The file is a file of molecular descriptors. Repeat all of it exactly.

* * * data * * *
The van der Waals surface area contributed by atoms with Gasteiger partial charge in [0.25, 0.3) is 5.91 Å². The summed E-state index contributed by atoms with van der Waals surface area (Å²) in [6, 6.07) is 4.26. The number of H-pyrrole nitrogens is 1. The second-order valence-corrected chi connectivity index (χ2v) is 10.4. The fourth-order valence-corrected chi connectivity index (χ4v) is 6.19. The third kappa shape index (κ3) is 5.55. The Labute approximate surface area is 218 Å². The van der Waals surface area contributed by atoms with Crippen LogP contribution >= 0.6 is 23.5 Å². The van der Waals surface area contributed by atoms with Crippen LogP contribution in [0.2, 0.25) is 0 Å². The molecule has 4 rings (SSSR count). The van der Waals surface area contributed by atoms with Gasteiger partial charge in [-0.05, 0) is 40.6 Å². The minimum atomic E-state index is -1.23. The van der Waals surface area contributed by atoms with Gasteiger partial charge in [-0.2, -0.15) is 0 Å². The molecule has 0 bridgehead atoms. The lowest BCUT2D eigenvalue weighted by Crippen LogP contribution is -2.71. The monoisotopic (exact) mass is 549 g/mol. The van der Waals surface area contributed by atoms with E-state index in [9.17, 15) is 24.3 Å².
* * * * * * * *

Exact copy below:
The van der Waals surface area contributed by atoms with Gasteiger partial charge in [0.25, 0.3) is 5.91 Å². The summed E-state index contributed by atoms with van der Waals surface area (Å²) in [6, 6.07) is 4.26. The number of H-pyrrole nitrogens is 1. The second-order valence-corrected chi connectivity index (χ2v) is 10.4. The fourth-order valence-corrected chi connectivity index (χ4v) is 6.19. The third kappa shape index (κ3) is 5.55. The Labute approximate surface area is 218 Å². The van der Waals surface area contributed by atoms with Crippen LogP contribution >= 0.6 is 23.5 Å². The van der Waals surface area contributed by atoms with Crippen LogP contribution in [0.2, 0.25) is 0 Å². The molecule has 4 rings (SSSR count). The van der Waals surface area contributed by atoms with Gasteiger partial charge in [-0.05, 0) is 40.6 Å². The minimum atomic E-state index is -1.23. The van der Waals surface area contributed by atoms with Gasteiger partial charge in [-0.2, -0.15) is 0 Å². The molecule has 0 bridgehead atoms. The lowest BCUT2D eigenvalue weighted by Crippen LogP contribution is -2.71. The monoisotopic (exact) mass is 549 g/mol. The van der Waals surface area contributed by atoms with E-state index in [9.17, 15) is 24.3 Å².